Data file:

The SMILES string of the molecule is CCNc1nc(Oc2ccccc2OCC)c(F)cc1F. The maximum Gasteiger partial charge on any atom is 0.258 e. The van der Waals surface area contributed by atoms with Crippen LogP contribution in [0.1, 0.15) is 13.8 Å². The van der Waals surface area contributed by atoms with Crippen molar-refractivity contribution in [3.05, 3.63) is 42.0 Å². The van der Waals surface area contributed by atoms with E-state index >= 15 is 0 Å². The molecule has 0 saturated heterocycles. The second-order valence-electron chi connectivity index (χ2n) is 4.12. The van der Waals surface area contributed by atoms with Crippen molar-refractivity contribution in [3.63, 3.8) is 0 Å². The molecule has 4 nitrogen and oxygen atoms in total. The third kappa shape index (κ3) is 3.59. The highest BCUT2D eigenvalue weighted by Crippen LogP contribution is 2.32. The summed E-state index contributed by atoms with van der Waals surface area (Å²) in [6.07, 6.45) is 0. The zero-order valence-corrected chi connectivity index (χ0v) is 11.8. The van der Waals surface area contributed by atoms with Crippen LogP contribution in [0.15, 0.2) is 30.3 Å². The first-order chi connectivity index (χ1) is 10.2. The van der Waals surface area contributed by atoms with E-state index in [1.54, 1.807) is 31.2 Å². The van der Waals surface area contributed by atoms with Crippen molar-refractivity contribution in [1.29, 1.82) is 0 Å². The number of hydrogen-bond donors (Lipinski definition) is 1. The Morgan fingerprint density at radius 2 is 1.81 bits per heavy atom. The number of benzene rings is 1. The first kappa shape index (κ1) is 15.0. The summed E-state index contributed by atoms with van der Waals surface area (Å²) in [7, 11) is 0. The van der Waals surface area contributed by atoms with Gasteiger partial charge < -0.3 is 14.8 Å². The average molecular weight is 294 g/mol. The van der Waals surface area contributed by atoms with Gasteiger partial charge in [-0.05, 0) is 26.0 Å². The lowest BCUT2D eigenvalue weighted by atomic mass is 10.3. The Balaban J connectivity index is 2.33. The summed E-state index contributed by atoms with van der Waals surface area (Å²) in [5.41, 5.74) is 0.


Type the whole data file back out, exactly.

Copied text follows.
The SMILES string of the molecule is CCNc1nc(Oc2ccccc2OCC)c(F)cc1F. The maximum Gasteiger partial charge on any atom is 0.258 e. The van der Waals surface area contributed by atoms with Crippen LogP contribution in [0.1, 0.15) is 13.8 Å². The van der Waals surface area contributed by atoms with Crippen molar-refractivity contribution in [3.05, 3.63) is 42.0 Å². The van der Waals surface area contributed by atoms with E-state index >= 15 is 0 Å². The molecule has 0 saturated heterocycles. The second-order valence-electron chi connectivity index (χ2n) is 4.12. The van der Waals surface area contributed by atoms with Crippen molar-refractivity contribution in [3.63, 3.8) is 0 Å². The molecule has 4 nitrogen and oxygen atoms in total. The third kappa shape index (κ3) is 3.59. The highest BCUT2D eigenvalue weighted by Crippen LogP contribution is 2.32. The summed E-state index contributed by atoms with van der Waals surface area (Å²) in [6.07, 6.45) is 0. The zero-order valence-corrected chi connectivity index (χ0v) is 11.8. The van der Waals surface area contributed by atoms with Crippen LogP contribution in [0.15, 0.2) is 30.3 Å². The first-order chi connectivity index (χ1) is 10.2. The van der Waals surface area contributed by atoms with E-state index in [1.54, 1.807) is 31.2 Å². The van der Waals surface area contributed by atoms with Crippen molar-refractivity contribution in [1.29, 1.82) is 0 Å². The number of hydrogen-bond donors (Lipinski definition) is 1. The Morgan fingerprint density at radius 2 is 1.81 bits per heavy atom. The number of benzene rings is 1. The first kappa shape index (κ1) is 15.0. The summed E-state index contributed by atoms with van der Waals surface area (Å²) in [7, 11) is 0. The van der Waals surface area contributed by atoms with Gasteiger partial charge < -0.3 is 14.8 Å². The average molecular weight is 294 g/mol. The van der Waals surface area contributed by atoms with Gasteiger partial charge in [-0.05, 0) is 26.0 Å². The lowest BCUT2D eigenvalue weighted by atomic mass is 10.3. The Balaban J connectivity index is 2.33. The summed E-state index contributed by atoms with van der Waals surface area (Å²) in [5.41, 5.74) is 0.